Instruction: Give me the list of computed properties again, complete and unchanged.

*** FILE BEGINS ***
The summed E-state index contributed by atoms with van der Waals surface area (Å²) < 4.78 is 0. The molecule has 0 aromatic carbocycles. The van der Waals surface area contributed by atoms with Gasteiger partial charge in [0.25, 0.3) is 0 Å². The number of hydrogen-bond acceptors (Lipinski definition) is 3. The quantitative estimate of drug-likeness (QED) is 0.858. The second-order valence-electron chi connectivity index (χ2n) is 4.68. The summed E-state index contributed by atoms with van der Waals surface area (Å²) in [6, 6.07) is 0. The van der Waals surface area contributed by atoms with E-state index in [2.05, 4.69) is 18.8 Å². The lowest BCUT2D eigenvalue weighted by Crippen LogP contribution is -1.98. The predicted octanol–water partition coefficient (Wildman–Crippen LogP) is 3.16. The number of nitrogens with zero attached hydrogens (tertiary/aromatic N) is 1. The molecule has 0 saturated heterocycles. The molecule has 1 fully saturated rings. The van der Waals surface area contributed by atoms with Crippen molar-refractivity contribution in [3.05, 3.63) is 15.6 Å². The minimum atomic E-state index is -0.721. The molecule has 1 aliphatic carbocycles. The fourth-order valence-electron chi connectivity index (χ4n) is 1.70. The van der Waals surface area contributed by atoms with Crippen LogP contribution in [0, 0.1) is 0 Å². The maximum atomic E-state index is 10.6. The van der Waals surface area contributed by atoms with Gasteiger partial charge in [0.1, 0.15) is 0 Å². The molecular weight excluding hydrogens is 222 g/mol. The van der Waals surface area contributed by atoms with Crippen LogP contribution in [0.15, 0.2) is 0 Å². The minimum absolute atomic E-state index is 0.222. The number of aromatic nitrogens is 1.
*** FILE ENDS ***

The summed E-state index contributed by atoms with van der Waals surface area (Å²) < 4.78 is 0. The molecule has 0 aromatic carbocycles. The van der Waals surface area contributed by atoms with Gasteiger partial charge in [0.25, 0.3) is 0 Å². The number of hydrogen-bond acceptors (Lipinski definition) is 3. The quantitative estimate of drug-likeness (QED) is 0.858. The second-order valence-electron chi connectivity index (χ2n) is 4.68. The summed E-state index contributed by atoms with van der Waals surface area (Å²) in [6, 6.07) is 0. The van der Waals surface area contributed by atoms with E-state index in [2.05, 4.69) is 18.8 Å². The lowest BCUT2D eigenvalue weighted by Crippen LogP contribution is -1.98. The predicted octanol–water partition coefficient (Wildman–Crippen LogP) is 3.16. The number of nitrogens with zero attached hydrogens (tertiary/aromatic N) is 1. The molecule has 0 saturated heterocycles. The molecule has 1 fully saturated rings. The van der Waals surface area contributed by atoms with Crippen molar-refractivity contribution in [3.05, 3.63) is 15.6 Å². The minimum atomic E-state index is -0.721. The molecule has 1 aliphatic carbocycles. The fourth-order valence-electron chi connectivity index (χ4n) is 1.70. The van der Waals surface area contributed by atoms with Crippen LogP contribution in [0, 0.1) is 0 Å². The maximum atomic E-state index is 10.6. The van der Waals surface area contributed by atoms with Gasteiger partial charge in [0.1, 0.15) is 0 Å². The molecular weight excluding hydrogens is 222 g/mol. The van der Waals surface area contributed by atoms with Crippen LogP contribution in [0.15, 0.2) is 0 Å². The minimum absolute atomic E-state index is 0.222. The number of aromatic nitrogens is 1.